Before my daughter began attending the University of Iowa in Iowa City (in Iowa, of course), I had a vague notion of Iowa. I had driven though twice and noticed the pretty farmland. I thought of it as a comfortable, mostly untroubled place with good schools. Perhaps those schools have succeeded in teaching lots of people to write. I now keep reading books about how hard life in Iowa can be.
Add to the list* The Oxford Project with photographs by Peter Feldstein and text by Stephen G. Bloom. Feldstein began the project back in 1984 when he asked everyone in the town of Oxford to pose in front of his camera for a portrait. He promised to take only a few minutes of their time and that he would display some of the pictures in downtown Oxford. He also told them in his introductory letter that the project was partly funded by the Iowa Arts Council. That seemed reasonable, as he was an art professor at the University of Iowa, about a fifteen minute drive from the town. Also, though he was a recent resident and not really considered "one of them," he had spruced up several of the abandoned storefronts. He eventual photographed 670 of the 676 townspeople.
A little over twenty years later, he got the idea of repeating the process, adding journalist Stephen G. Bloom to interview the subjects about their lives. Though some of the residents had died and other had moved away, he succeeded in getting many to agree to a second photograph. The result of several additional years of work is this impressive and strange local history of Oxford, telling the community story through the lives of the individuals.
What readers will notice right off is that there is nothing homogeneous about people of Oxford. City and suburban dwellers may not realize what anyone from a small town could tell them: small towns are filled with free-thinking individuals. Oxford has its rich and poor, liberal and conservative, etc., but the differences and similarities have nothing to do with these shallow labels. Each person seems to have a unique approach to life that may or may not have contributed to his or her well-being.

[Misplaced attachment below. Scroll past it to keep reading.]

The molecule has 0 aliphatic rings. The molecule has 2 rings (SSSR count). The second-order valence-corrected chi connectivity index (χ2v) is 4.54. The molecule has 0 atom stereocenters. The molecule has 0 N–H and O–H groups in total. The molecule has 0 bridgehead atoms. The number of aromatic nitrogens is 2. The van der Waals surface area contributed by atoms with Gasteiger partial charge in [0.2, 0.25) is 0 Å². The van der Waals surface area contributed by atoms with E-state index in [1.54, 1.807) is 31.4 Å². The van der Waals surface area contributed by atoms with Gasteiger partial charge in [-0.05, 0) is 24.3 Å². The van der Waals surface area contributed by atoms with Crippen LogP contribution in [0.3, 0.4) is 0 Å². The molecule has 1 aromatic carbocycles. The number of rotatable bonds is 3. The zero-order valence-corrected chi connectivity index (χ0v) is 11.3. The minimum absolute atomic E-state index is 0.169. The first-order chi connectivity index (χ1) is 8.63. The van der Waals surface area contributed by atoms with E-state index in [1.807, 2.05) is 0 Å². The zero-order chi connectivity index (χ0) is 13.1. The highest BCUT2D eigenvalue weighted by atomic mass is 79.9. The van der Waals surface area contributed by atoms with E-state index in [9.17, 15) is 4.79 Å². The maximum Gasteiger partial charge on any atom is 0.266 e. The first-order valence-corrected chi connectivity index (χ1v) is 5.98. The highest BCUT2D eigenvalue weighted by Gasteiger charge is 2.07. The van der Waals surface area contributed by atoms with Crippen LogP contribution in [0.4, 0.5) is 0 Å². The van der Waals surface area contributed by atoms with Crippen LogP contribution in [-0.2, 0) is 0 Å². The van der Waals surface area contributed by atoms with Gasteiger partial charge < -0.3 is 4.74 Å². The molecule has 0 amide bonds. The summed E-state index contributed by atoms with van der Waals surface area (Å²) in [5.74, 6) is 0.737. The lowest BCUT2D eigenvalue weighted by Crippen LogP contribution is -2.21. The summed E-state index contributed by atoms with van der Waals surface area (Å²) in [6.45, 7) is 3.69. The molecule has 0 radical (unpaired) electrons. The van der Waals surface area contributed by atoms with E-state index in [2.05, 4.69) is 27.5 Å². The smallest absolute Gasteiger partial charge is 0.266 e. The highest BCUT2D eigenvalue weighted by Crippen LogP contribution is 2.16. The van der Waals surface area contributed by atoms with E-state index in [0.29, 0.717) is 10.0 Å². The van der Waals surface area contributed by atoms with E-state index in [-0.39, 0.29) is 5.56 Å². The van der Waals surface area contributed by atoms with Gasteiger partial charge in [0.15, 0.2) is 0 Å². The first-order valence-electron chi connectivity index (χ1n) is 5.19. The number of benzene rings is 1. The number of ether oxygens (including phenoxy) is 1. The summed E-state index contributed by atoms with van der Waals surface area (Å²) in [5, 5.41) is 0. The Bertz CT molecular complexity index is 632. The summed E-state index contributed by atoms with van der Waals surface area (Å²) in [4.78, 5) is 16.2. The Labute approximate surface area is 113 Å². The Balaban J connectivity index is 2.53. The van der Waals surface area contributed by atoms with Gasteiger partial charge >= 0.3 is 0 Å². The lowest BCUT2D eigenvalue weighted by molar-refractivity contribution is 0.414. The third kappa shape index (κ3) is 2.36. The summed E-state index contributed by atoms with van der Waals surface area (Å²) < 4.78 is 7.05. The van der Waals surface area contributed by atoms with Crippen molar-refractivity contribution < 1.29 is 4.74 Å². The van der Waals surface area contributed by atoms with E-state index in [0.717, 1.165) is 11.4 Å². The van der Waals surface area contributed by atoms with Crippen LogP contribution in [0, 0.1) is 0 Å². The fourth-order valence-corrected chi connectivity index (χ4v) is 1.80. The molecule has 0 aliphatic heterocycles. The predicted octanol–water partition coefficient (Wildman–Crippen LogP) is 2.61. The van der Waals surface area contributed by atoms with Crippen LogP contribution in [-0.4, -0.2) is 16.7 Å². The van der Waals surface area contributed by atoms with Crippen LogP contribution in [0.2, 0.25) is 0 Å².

There are some themes, of course, including disappointment, alcoholism, longing for a new start, mental anguish, pride, and importance of family. Some of the stories are heartbreaking, while other affirming. Bloom, however, warns readers not to believe everything the subjects say. They are human after all, wanting to please or shock or elicit sympathy. Also, remember that Bloom has only given us several sentences from each person. How they felt on the day of the photograph may color their profiles.
The Oxford Project would be a great title for a book discussion. Its drawbacks are that it is large and expensive. No library will have lots of copies. A book group would have to make a concerted effort to quickly circulate whatever copies were available its members. It does not take long to read. Give each person a couple of days and move it to the next member. With a couple of copies, it could work. Have the person with the best pie crust host the discussion.
Feldstein, Peter. The Oxford Project. Welcome Books, 2008. ISBN 9781599620480
* Other Iowa books: Dewey: The Small-Town Cat Who Touched the World by Vicki Myron, Man Killed by Pheasant and Other Kinships by John T. Price, Little Heathens: Hard Times and High Spirits on an Iowa Farm During the Great Depression by Mildred Armstrong Kalish, and The Life and Times of the Thunderbolt Kid by Bill Bryson (which I never got around to reviewing).